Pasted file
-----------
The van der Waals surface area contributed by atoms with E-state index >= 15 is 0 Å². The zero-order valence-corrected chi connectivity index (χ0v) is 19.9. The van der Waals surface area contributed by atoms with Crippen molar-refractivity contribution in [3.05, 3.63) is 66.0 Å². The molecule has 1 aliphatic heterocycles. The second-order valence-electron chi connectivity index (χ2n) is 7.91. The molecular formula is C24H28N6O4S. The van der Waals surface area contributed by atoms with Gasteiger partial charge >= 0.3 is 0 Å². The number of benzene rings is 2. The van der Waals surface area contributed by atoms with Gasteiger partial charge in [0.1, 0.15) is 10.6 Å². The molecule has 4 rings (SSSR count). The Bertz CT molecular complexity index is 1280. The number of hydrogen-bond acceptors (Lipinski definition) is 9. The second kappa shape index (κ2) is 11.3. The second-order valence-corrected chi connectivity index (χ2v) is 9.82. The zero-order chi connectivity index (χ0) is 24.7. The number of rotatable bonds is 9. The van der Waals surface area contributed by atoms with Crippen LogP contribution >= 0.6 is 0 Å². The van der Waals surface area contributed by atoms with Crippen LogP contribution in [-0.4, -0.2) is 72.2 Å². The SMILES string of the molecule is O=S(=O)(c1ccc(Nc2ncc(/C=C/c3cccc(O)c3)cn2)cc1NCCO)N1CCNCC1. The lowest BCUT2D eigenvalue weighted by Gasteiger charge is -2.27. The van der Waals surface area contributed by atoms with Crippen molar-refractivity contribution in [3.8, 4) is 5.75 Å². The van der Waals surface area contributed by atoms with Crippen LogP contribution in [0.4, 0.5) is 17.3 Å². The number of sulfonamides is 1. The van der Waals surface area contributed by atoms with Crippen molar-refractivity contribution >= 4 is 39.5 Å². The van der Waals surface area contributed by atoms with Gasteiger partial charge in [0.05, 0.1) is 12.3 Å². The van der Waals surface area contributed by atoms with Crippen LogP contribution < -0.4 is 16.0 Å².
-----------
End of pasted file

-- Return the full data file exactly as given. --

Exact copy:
The van der Waals surface area contributed by atoms with E-state index >= 15 is 0 Å². The zero-order valence-corrected chi connectivity index (χ0v) is 19.9. The van der Waals surface area contributed by atoms with Crippen molar-refractivity contribution in [3.05, 3.63) is 66.0 Å². The molecule has 1 aliphatic heterocycles. The second-order valence-electron chi connectivity index (χ2n) is 7.91. The molecular formula is C24H28N6O4S. The van der Waals surface area contributed by atoms with Gasteiger partial charge >= 0.3 is 0 Å². The number of benzene rings is 2. The van der Waals surface area contributed by atoms with Gasteiger partial charge in [0.1, 0.15) is 10.6 Å². The molecule has 4 rings (SSSR count). The Bertz CT molecular complexity index is 1280. The number of hydrogen-bond acceptors (Lipinski definition) is 9. The second kappa shape index (κ2) is 11.3. The second-order valence-corrected chi connectivity index (χ2v) is 9.82. The zero-order chi connectivity index (χ0) is 24.7. The number of rotatable bonds is 9. The van der Waals surface area contributed by atoms with Crippen LogP contribution >= 0.6 is 0 Å². The van der Waals surface area contributed by atoms with Crippen LogP contribution in [-0.4, -0.2) is 72.2 Å². The SMILES string of the molecule is O=S(=O)(c1ccc(Nc2ncc(/C=C/c3cccc(O)c3)cn2)cc1NCCO)N1CCNCC1. The lowest BCUT2D eigenvalue weighted by Gasteiger charge is -2.27. The van der Waals surface area contributed by atoms with Crippen molar-refractivity contribution in [3.8, 4) is 5.75 Å². The van der Waals surface area contributed by atoms with Crippen LogP contribution in [0.4, 0.5) is 17.3 Å². The number of sulfonamides is 1. The van der Waals surface area contributed by atoms with Crippen molar-refractivity contribution >= 4 is 39.5 Å². The van der Waals surface area contributed by atoms with Gasteiger partial charge in [0.05, 0.1) is 12.3 Å². The van der Waals surface area contributed by atoms with Crippen LogP contribution < -0.4 is 16.0 Å².